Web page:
But those who work closely with survivors call the end of the treatment the second-worst time in a patient’s experience — the worst being the diagnosis. Studies have shown that depression affects 25 percent of cancer survivors. “You’re done and you should feel happy but in reality … you feel like you’re on your own,” says Oxana Palesh, PhD, director of survivorship research at the Stanford Cancer Institute.
A big reason for this is that once they reach survivor status, patients often lose their contacts and their routine. Most cancer patients have a built-in support network — the doctors and nurses who coordinate and carry out their care and cheer with them when the tests come back, and the relatives and friends who keep them company during the IV drip of chemotherapy and fold their laundry when their arms are too weak. This network can vanish literally overnight.
And former patients often find themselves anxious and fearful about their future and uncertain over what to do with post-cancer life. “My sole job was to take care of myself, to get myself through treatment, to stay alive,” explains Tom. After treatment, she thought, “‘Now what do I do?’ That’s the hardest part of the cancer journey.”
Over the past two decades, nurse practitioner Kelly Bugos, manager of the Stanford Cancer Survivorship Program, has seen people struggle with resuming their familial and societal roles when their intensive therapy ends. Often, she says, they grieve for the loss they’ve experienced — loss of energy, innate health, time and finances.
Sleep was Tom’s closest friend during her second cancer treatment: While undergoing the bone marrow transplant and chemotherapy, she would spend up to 20 hours a day in bed. She describes the fatigue as bone-wrenching.
Her husband, wanting to help and wanting her to rest, kept their two active children out of the house as much as possible — taking them to their grandparents’, the zoo, the mall. But the quiet house made Tom feel isolated and, in retrospect, she says it wasn’t a good idea for her or the kids. “I missed them, and it made it scarier for them because they didn’t get to see me,” she says.
Despite the fatigue and loneliness, Tom did her best to keep her eye on the prize, thinking constantly of getting the cancer out of her body. “We both felt that we were going to beat this and we were going to move on,” Gerry Tom says. But his wife couldn’t muster the emotional energy to think much about what “moving on” would look like.
When the treatment was over, it took a year before she stopped taking daily naps, before she felt physically ready to re-enter the world. “It’s not like the treatment ends and the pain stops — it doesn’t happen like that,” she sighs.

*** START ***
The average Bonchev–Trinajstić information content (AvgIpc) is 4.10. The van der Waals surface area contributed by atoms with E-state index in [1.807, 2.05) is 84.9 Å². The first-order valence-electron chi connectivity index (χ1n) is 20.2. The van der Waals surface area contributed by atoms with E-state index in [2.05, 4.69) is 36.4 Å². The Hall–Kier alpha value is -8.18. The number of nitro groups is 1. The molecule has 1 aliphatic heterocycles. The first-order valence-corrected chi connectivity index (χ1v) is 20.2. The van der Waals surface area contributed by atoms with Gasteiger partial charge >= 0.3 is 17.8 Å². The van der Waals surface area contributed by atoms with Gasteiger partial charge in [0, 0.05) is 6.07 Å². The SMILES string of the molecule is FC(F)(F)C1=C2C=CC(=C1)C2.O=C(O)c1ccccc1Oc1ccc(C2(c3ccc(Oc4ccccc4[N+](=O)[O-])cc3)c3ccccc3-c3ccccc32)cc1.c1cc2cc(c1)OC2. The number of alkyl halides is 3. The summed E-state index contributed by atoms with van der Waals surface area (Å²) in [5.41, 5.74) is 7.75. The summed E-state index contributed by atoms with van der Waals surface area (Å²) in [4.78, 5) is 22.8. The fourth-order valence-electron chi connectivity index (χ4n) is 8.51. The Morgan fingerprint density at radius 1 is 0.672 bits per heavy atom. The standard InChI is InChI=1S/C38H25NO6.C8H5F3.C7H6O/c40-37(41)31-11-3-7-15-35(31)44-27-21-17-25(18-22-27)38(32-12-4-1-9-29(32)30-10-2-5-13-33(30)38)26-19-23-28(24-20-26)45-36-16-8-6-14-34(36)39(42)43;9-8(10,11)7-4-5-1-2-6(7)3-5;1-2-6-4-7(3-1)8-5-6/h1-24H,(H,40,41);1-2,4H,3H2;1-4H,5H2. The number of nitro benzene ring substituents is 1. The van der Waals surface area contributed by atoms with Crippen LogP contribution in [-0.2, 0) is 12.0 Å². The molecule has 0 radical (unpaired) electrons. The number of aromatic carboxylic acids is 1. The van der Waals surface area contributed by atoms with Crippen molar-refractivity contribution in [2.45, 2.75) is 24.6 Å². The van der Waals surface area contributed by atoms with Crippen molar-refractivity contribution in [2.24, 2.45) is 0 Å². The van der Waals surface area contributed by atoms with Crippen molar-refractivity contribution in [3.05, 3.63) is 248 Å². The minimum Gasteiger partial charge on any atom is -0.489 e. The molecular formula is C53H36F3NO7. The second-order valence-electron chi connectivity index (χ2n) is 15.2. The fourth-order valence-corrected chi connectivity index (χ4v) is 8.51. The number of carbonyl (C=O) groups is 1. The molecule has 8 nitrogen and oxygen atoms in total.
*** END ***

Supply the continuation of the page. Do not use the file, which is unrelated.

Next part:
Instead, she inched her way back to her life.
In its 2005 report, From Cancer Patient to Cancer Survivor: Lost in Translation, the Institute of Medicine called the transition from active treatment to post-treatment care “critical to long-term health” of cancer survivors. Yet, the transition is not a smooth one for many — some would argue most — cancer patients.
The majority of survivors return to their place of treatment for routine check-ups; according to Oeffinger, it’s common for patients to have fairly close follow-up in the first few years before gradually slipping away and disappearing into their new, post-cancer reality.
And even the initial follow-up might not be as complete as necessary. Cancer patients are often treated by a team of clinicians (oncologist, surgeon, radiologist and other medical professionals) but then monitored in the post-cancer era by just one person — who may not have all the details of that patient’s experience.
The IOM report identified this fragmented and poorly coordinated cancer care system as a major barrier to good survivorship care, along with a lack of guidance on the necessary tests and services that should be made available to patients. How often should a colon cancer patient be screened for recurrence? At what point is it safe for a patient with advanced breast cancer to transition fully to the care of her primary care physician? What therapies should be made available to those patients suffering from persistent insomnia? And who in the health-care system should be responsible for coordinating survivorship care? No clear answers exist for these types of questions. The IOM calls for research to answer them.